Her innovative programmes have “reinvigorated chamber music” (The Times) and her work in this area was recognised by the Royal Philharmonic Society when Sound Bites was nominated alongside Glyndebourne Opera and BCMG for the prestigious Audience Development Award.
Her reputation in the world of chamber music is wide and various; she has curated concerts at numerous venues and has performed twentieth century and contemporary repertoire throughout the world. This year, she will be touring her latest cross-genre programme Mr James’ Garden throughout Mexico and the UK, beginning with a premiere at the Henley Festival in the summer.
Ann studied at the Royal College of Music with Phyllis Sellick, where she won the College’s premier piano prize, the Chappell Gold Medal. A series of awards led to a South Bank debut at the Purcell Room and she subsequently won scholarships to study with Arie Vardi in Hanover and Gyorgy Sebok in Canada.
It was at this time that Ann played to the polish composer Witold Lutoslawski and her disc of his solo piano and chamber works received international acclaim. This disc, described as “beautiful and exquisite” by BBC Music Magazine, is to be re-released on the Nimbus label this year.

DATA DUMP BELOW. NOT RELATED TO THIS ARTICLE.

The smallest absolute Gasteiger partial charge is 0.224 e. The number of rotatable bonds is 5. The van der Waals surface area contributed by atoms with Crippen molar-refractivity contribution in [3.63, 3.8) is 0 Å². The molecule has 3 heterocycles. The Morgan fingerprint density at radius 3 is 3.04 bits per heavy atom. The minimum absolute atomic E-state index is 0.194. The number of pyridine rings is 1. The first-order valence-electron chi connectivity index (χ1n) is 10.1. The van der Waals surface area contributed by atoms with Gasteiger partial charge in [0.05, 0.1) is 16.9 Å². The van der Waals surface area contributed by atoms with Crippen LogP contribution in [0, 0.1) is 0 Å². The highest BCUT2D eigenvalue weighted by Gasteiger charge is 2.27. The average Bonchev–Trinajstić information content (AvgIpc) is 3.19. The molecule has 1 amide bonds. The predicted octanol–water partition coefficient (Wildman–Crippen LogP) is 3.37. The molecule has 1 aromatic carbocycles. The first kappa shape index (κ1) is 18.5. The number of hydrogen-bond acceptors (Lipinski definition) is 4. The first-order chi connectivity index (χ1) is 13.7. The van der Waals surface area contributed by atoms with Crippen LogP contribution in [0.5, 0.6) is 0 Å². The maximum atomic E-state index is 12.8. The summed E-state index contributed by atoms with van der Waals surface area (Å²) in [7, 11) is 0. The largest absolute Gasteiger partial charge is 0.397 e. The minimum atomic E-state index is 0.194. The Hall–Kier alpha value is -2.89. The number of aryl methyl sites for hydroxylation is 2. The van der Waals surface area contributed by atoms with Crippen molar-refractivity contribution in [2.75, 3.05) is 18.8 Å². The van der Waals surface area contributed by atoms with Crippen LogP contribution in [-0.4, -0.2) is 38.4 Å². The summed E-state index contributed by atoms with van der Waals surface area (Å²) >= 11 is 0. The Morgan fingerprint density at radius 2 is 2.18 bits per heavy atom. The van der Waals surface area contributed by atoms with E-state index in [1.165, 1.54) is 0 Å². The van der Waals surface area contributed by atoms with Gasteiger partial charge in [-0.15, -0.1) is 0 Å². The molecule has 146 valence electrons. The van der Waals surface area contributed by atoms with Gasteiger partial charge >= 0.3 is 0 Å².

In addition to her international recital work, Ann has a wealth of educational experience, not just in master-class environments, but also in state-funded and music in the community programmes. Ann is much in demand as an adjudicator is also a member of the examiners panel for the Associated Board.
“A distinguished scholar and pianist” Gramophone Magazine
David Owen Norris is Professor of Musical Performance at the University of Southampton, and Visiting Professor at the Royal College of Music and at the Royal Northern College of Music. The first winner of the Gilmore Artist Award, he has played concertos all over North America and Australia, along with several appearances in the BBC Proms. A television programme entirely devoted to his work on the Elgar Piano Concerto, ending with a spectacular live performance of the whole work, has been shown frequently.